Today we started by asking, “How far away are the stars?  Are they all on a sphere? Are they different distances away? How do we measure how far away they are?”  I asked them to hold up a thumb, close one eye and hold their thumb so that it covered up one of the parents heads, who was standing in the far end of the room, … then switch eyes! The thumb is no longer covering the parent’s head   – this is parallax.  In the pictures below I held my iPhone camera by my left eye and then the right, I did NOT move my thumb.  Each eye is in a slightly different location and my thumb appears to move with respect to the trees in the background.  Stars do the same thing and we call it stellar parallax.  The Earth is moving around the sun, giving us different views of the night sky from different positions (like our right and left eye).  Stars that are closer to us will appear to shift, like our thumb, with respect to stars that are further away (like the trees in the photos).

View with left eye
View with left eye
View from right eye.
View from right eye.

New Mexico State University’s Astronomy page has this nice diagram for stellar parallax.parallax

In the top diagram, the blue star, which is closer to us,  appears to the left of the more distant ‘pink’ stars when we’re viewing from Earth in the ‘now’ position. But, 6 months later when our position has moved to the other side of the sun, the blue star now appears to be to the right of the ‘pink’ stars.   You can see how this effect depends on the distance of the blue star from the more distant reference stars by looking at the bottom diagram. The blue star is further from us, and the effect – its apparent change in position is not as dramatic as the first diagram.

To really understand this the kids made an angle measuring device and found the distance to a paper star that I put in my  living room by measuring the parallax angle with respect to a more distant paper star. I used the “Measuring Parallax” activity from the Universe at Your Fingertips dvd that I’v mentioned before. angle measurementsAll I had to do was print out the pages for the measuring device (basically a protractor with pointers for lining up the stars) on card stock and let the kids cut them out and put them together.  They measured the angles between the reference star and the star of interest from two different locations and using the sheet included in the activity, could figure out the distance to the star of interest.  Most got a fairly reasonable answer.  measuring anglesThis activity was nice for younger kids because it has a table to look up their parallax angle, so they didn’t have to do any geometry or math besides some subtraction and multiple by 1/2  (the distance between where they took their measurements was 1/2 meter).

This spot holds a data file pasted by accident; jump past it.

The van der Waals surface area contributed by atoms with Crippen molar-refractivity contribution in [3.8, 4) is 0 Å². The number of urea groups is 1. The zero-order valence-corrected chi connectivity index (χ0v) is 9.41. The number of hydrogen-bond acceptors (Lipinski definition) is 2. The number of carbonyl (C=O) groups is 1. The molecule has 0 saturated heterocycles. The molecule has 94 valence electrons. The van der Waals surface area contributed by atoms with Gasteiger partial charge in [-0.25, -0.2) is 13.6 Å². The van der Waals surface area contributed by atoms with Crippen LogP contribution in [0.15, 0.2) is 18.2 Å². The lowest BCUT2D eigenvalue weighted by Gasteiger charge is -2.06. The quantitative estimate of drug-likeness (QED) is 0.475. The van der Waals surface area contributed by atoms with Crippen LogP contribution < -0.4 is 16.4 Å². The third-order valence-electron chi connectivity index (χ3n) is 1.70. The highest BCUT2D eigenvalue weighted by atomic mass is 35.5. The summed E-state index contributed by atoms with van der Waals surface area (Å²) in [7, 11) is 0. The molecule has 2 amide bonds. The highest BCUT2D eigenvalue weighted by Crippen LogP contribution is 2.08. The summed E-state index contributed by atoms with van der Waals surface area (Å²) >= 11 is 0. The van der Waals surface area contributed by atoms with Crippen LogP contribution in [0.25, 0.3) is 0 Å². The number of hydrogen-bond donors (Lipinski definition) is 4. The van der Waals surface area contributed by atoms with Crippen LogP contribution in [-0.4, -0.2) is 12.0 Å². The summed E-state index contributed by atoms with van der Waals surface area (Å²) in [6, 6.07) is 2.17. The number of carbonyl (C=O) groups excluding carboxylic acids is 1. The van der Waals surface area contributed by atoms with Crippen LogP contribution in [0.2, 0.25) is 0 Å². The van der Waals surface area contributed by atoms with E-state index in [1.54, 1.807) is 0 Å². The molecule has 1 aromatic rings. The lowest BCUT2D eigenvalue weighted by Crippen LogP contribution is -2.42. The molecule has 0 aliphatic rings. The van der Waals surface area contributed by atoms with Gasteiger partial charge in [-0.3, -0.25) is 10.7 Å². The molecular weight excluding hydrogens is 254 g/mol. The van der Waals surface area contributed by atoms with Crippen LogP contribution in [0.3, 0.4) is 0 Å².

The other thing we talked about today was the Doppler effect.  I made a doppler ball based on the instructions from this website on planetseed.com.  doppler ball Its basically just a buzzer and a 9V battery stuffed inside a tennis ball.  I spun it around while the kids listened to the frequency of the buzzer get higher and lower as it went toward and away from them.  I then had them draw the buzzing ball and draw (or paste the pictures I provided) the sound waves coming from the ball.  Then we talked about how light waves do the same thing – bunch up as the sources moves toward you, or spread out as the source moves away from you.  doppler effectBut we don’t hear light waves, we see them and that change in frequency is actually a change in color so stars moving away appear to be red shifted.  For a bit of comic relief, I showed the clip of Sheldon from Big Bang Theory in his Doppler Effect halloween costume:

  I also showed this video of making a scale model of the solar system since we have done this in class a couple of times. 

When everyone finished taping everything into their books we had cupcakes to celebrate the birthday of one of my students… any excuse for cupcakes!  Next week we start Unit 3: Stars.

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